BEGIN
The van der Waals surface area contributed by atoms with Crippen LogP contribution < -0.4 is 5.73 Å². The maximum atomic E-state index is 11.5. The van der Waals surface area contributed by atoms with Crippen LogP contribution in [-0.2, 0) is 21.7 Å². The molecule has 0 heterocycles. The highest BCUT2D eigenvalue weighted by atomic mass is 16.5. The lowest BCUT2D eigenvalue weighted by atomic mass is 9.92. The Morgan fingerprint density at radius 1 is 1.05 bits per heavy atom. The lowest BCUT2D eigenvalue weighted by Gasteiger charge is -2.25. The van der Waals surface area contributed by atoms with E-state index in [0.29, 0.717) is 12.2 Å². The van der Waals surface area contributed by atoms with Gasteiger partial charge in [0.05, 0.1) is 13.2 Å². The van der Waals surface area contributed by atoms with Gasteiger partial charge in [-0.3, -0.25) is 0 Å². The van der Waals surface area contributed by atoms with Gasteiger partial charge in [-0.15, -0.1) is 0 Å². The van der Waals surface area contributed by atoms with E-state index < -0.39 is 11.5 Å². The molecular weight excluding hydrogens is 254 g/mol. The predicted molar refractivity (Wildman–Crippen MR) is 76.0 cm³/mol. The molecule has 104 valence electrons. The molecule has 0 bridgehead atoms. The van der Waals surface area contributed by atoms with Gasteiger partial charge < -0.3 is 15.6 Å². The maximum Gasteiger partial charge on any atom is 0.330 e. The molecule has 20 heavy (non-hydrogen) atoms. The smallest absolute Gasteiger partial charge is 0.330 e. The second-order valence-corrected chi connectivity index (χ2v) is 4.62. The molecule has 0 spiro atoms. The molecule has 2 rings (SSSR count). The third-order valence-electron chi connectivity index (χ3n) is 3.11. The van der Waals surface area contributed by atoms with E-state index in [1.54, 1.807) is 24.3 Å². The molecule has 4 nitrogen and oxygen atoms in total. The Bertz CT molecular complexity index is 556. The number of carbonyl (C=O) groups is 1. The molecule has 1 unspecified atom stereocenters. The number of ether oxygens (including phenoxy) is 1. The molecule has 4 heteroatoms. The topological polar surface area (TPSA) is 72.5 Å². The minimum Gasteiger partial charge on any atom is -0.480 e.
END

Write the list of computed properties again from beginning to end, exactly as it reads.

The van der Waals surface area contributed by atoms with Crippen LogP contribution < -0.4 is 5.73 Å². The maximum atomic E-state index is 11.5. The van der Waals surface area contributed by atoms with Crippen LogP contribution in [-0.2, 0) is 21.7 Å². The molecule has 0 heterocycles. The highest BCUT2D eigenvalue weighted by atomic mass is 16.5. The lowest BCUT2D eigenvalue weighted by atomic mass is 9.92. The Morgan fingerprint density at radius 1 is 1.05 bits per heavy atom. The lowest BCUT2D eigenvalue weighted by Gasteiger charge is -2.25. The van der Waals surface area contributed by atoms with E-state index in [0.29, 0.717) is 12.2 Å². The van der Waals surface area contributed by atoms with Gasteiger partial charge in [0.05, 0.1) is 13.2 Å². The van der Waals surface area contributed by atoms with Gasteiger partial charge in [-0.3, -0.25) is 0 Å². The van der Waals surface area contributed by atoms with Gasteiger partial charge in [-0.15, -0.1) is 0 Å². The van der Waals surface area contributed by atoms with E-state index < -0.39 is 11.5 Å². The molecular weight excluding hydrogens is 254 g/mol. The predicted molar refractivity (Wildman–Crippen MR) is 76.0 cm³/mol. The molecule has 104 valence electrons. The molecule has 0 bridgehead atoms. The van der Waals surface area contributed by atoms with Gasteiger partial charge < -0.3 is 15.6 Å². The maximum Gasteiger partial charge on any atom is 0.330 e. The molecule has 20 heavy (non-hydrogen) atoms. The smallest absolute Gasteiger partial charge is 0.330 e. The second-order valence-corrected chi connectivity index (χ2v) is 4.62. The molecule has 0 spiro atoms. The molecule has 2 rings (SSSR count). The third-order valence-electron chi connectivity index (χ3n) is 3.11. The van der Waals surface area contributed by atoms with E-state index in [1.54, 1.807) is 24.3 Å². The molecule has 4 nitrogen and oxygen atoms in total. The Bertz CT molecular complexity index is 556. The number of carbonyl (C=O) groups is 1. The molecule has 1 unspecified atom stereocenters. The number of ether oxygens (including phenoxy) is 1. The molecule has 4 heteroatoms. The topological polar surface area (TPSA) is 72.5 Å². The minimum Gasteiger partial charge on any atom is -0.480 e.